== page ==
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Social Democrat-ruled city to get rid of tuition fees for universities by winter 2012
The City of Hamburg plans to do away with tuition fees as of the 2012 winter semester for the University of Hamburg and eight other public-funded institutions.
This would leave Germany with just two of its 16 federal states charging fees for public-funded higher education, writes the University World News.
University of Hamburg is one of the University of Copenhagen’s exchange partner universities. Germany is the country sending most students to Copenhagen.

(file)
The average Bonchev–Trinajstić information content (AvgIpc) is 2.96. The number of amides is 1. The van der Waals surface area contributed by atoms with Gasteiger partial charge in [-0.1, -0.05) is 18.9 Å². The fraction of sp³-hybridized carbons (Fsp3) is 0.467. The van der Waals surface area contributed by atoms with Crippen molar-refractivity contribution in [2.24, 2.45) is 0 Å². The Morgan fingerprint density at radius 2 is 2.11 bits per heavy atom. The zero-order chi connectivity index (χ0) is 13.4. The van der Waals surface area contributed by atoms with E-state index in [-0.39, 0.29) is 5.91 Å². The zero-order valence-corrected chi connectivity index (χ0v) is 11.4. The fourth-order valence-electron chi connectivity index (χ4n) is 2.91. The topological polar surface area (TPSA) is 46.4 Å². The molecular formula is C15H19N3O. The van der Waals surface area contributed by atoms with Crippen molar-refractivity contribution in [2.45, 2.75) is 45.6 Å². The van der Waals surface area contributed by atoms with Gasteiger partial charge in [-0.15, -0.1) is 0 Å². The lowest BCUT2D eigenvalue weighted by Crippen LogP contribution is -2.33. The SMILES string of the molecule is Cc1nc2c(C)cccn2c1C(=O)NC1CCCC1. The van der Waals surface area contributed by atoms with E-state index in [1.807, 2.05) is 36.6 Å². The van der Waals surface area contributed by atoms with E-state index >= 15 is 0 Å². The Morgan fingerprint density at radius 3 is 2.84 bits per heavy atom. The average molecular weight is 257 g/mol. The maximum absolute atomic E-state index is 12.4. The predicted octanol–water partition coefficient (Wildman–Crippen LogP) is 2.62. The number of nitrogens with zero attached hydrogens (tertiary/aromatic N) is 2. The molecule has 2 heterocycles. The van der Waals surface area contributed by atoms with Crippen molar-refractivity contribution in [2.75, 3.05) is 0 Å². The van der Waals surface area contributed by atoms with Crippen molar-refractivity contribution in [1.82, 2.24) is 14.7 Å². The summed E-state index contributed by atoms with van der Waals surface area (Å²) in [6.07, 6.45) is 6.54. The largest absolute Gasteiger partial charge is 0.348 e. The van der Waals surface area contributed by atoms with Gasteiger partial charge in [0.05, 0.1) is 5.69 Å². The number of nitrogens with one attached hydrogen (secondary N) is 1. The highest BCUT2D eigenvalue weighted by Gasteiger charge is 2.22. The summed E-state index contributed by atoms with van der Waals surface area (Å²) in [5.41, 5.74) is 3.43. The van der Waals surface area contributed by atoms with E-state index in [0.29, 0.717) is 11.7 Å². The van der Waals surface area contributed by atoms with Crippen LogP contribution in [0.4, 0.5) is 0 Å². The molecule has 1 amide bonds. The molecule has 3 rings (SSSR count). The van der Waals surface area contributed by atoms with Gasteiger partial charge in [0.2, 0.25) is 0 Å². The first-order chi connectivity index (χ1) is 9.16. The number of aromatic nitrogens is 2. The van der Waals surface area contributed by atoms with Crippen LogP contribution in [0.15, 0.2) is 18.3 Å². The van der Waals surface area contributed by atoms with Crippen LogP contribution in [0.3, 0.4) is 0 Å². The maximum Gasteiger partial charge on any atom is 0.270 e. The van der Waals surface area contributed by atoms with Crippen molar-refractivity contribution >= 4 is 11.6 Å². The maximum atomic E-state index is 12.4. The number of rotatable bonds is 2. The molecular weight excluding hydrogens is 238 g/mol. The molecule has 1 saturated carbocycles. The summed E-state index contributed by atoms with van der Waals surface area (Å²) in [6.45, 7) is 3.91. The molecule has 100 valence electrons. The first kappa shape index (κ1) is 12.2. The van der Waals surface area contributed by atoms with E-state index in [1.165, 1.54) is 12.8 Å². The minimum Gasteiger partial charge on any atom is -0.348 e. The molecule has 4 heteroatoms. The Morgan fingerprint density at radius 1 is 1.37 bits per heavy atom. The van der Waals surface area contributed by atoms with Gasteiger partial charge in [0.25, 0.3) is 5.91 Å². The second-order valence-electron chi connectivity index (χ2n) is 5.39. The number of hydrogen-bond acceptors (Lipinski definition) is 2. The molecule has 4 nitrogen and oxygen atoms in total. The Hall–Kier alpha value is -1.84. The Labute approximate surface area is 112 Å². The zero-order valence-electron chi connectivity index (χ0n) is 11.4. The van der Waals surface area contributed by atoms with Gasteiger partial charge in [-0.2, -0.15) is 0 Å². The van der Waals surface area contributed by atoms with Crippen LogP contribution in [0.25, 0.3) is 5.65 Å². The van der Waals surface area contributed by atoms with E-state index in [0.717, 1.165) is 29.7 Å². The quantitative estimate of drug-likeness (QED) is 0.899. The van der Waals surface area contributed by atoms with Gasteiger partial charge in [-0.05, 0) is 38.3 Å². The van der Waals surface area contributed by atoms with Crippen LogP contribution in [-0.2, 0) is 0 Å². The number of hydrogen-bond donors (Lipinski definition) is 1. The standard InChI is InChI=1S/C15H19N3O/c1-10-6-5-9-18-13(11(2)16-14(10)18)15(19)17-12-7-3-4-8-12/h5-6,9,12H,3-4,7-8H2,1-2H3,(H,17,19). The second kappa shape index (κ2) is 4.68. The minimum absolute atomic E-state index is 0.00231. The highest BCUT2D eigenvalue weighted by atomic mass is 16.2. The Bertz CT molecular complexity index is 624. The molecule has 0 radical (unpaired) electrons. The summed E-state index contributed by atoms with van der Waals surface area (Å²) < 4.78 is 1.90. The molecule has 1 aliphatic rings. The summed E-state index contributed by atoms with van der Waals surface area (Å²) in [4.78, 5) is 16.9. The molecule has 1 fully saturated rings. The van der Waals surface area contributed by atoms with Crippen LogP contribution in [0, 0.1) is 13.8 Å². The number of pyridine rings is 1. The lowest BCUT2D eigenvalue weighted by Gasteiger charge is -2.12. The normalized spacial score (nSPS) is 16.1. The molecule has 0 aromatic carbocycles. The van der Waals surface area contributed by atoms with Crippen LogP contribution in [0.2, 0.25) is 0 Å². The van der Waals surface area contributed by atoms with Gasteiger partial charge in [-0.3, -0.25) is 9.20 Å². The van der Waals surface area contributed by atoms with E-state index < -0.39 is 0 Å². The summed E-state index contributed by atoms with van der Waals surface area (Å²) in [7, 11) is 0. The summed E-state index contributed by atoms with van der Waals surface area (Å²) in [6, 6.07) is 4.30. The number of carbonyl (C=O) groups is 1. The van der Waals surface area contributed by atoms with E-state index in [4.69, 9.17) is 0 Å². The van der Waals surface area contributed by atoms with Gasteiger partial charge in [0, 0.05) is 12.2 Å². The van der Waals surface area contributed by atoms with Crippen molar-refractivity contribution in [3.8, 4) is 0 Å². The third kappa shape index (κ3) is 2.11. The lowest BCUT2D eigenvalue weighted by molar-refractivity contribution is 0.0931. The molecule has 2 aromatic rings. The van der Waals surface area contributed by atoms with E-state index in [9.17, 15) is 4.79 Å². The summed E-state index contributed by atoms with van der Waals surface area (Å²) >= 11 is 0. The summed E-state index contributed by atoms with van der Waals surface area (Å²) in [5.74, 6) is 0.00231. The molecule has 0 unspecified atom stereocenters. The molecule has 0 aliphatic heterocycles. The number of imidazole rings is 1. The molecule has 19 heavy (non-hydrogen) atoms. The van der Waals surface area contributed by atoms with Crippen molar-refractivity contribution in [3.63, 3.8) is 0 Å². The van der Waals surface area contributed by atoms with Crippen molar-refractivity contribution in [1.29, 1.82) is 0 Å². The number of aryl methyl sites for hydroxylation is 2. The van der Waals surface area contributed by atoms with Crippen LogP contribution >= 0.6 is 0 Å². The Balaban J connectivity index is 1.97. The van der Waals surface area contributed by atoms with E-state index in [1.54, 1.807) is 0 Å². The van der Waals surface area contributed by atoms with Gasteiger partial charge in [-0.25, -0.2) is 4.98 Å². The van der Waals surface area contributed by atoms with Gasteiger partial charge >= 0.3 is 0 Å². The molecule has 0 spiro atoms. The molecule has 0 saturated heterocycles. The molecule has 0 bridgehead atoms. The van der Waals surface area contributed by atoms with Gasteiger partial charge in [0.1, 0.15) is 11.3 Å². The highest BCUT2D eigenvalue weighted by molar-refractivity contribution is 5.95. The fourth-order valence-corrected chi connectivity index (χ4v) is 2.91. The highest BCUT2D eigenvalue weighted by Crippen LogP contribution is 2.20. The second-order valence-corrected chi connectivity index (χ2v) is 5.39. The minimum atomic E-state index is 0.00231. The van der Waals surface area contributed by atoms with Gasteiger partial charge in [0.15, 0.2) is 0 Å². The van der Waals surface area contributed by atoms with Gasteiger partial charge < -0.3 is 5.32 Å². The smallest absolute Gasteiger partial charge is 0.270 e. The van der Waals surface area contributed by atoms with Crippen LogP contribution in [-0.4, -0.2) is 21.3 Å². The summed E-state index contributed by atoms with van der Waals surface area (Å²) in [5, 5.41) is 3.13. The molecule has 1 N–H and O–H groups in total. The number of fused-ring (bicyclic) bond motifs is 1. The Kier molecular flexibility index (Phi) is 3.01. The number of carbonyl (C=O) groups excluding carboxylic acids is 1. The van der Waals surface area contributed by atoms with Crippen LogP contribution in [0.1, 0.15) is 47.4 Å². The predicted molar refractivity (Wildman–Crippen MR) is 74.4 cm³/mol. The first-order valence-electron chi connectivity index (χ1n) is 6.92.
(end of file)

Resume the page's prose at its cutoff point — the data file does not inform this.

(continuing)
Read article: Six times more Germans in six years.
Hamburg’s new policy will make Bavaria and Lower Saxony the last German states still retaining fees for all students.
Under the former Christian Democrat government, students in Hamburg were charged a EUR 500 tuition fee ahead of each semester.
Loss of income for Hamburg’s university, Germany’s fourth largest institution, will amount to around EUR 39 million. According to Higher Education Minister Dr Dorothee Stapelfeldt, this funding gap will be closed via the city state government’s overall budget. Given the government’s self-imposed budget growth restrictions, just how it will get this money remains unclear.
Read article: Dieter and Petra go study abroad.
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